Check your Pulse #25
⏳media diet for enlightenment, people IPOs and nunchi 🌍
|Sari||Nov 24, 2019|
Welcome to the 25th edition of Check your Pulse, a weekly newsletter where I curate thought provoking reads at the intersection of tech, society, and culture. It is read by 3,500+ founders, creators, and other purposeful readers and has been described by readers as ‘a yoga class for the mind’. If you know someone who’d like this sort of thing in their inbox, they can subscribe here.
Happy Sunday, friends.
I made it to 25 newsletters. It’s really hard to consistently do anything for 25 weeks.
Tony Sheng wrote something about publishing that really spoke to me: “Publishing is easy once you internalize two things: (a) nobody cares about you and (b) the potential benefit of publishing vastly outweighs the potential risk.”
I still don’t know what this newsletter is or how to describe it but I do know it’s the one place I've continually found pleasure, joy, and meaning in sharing.
After close to a decade of working in tech and startups, I have a difficult time explaining what I do. Words like startup investor, strategist, creative businessperson or digital product creator just don’t cut it. Sure, my projects involve AI in all its forms, but when it comes to startups, I’m less interested in the latest technology and more interested in the people who make the technology, who use the technology, who benefit from the technology, and whose lives may be impacted by the technology.
So much of the way we’ve derived our identity and our sense of self-worth is subject to radical overhaul in the next decade. More jobs will be automated and certainly new jobs will emerge, but we can’t wait for them to make sense of this. We have to start to reimagine what meaning looks like in that context.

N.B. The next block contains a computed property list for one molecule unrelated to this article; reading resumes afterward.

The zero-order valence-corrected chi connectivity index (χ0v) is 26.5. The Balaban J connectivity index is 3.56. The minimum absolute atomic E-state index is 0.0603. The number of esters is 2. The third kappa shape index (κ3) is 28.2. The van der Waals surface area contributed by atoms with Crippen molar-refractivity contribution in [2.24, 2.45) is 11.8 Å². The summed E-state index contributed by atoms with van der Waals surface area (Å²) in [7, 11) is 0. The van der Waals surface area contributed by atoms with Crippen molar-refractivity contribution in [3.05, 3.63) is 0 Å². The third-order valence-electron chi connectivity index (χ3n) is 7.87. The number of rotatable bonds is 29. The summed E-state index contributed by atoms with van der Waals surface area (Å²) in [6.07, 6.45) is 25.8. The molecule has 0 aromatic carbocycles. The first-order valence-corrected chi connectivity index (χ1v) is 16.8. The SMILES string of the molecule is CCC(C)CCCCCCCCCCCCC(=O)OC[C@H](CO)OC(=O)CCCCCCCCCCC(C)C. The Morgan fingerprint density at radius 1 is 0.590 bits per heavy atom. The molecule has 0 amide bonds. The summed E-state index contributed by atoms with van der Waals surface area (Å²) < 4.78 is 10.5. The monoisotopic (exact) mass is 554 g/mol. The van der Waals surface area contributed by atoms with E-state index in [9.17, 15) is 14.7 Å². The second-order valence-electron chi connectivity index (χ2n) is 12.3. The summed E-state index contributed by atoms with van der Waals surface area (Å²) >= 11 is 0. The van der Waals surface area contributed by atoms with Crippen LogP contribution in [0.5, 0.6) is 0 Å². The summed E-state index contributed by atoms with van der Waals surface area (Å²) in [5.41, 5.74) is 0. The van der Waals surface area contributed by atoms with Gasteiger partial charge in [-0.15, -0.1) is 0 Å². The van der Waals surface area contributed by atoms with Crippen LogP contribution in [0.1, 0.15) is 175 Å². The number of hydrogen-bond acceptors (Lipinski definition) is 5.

Andrew Yang, the fringe presidential candidate railing on the dangers of automation taking away jobs was recently interviewed on Eric Weinstein’s The Portal podcast where he said “the division of our identities into work and non-work is one of the greatest things we have to overcome.” Men struggle with this more than women. Yang cites the differences in men and women’s response to unemployment — men who lose their jobs tend to develop self-destructive patterns of behavior and volunteer less than employed men despite having more free time. Women, on the other hand, are more adaptable to non-work idleness and show higher rates of volunteerism and going back to school when they have more free time. Twelve disenfranchised taxi and limo drivers killed themselves last year. “This sort of self-destruction is happening all the time, and most of it is men quietly drinking themselves to death in their homes.”
So maybe this newsletter is that - a yearning for a media diet that speaks to humans in a time of unprecedented change, one that brings more creativity and soul to the world of business and startups. Because startups and tech are cool, but technological progress and innovation is irrelevant if we don’t wrap that progress around our own enlightenment as a species.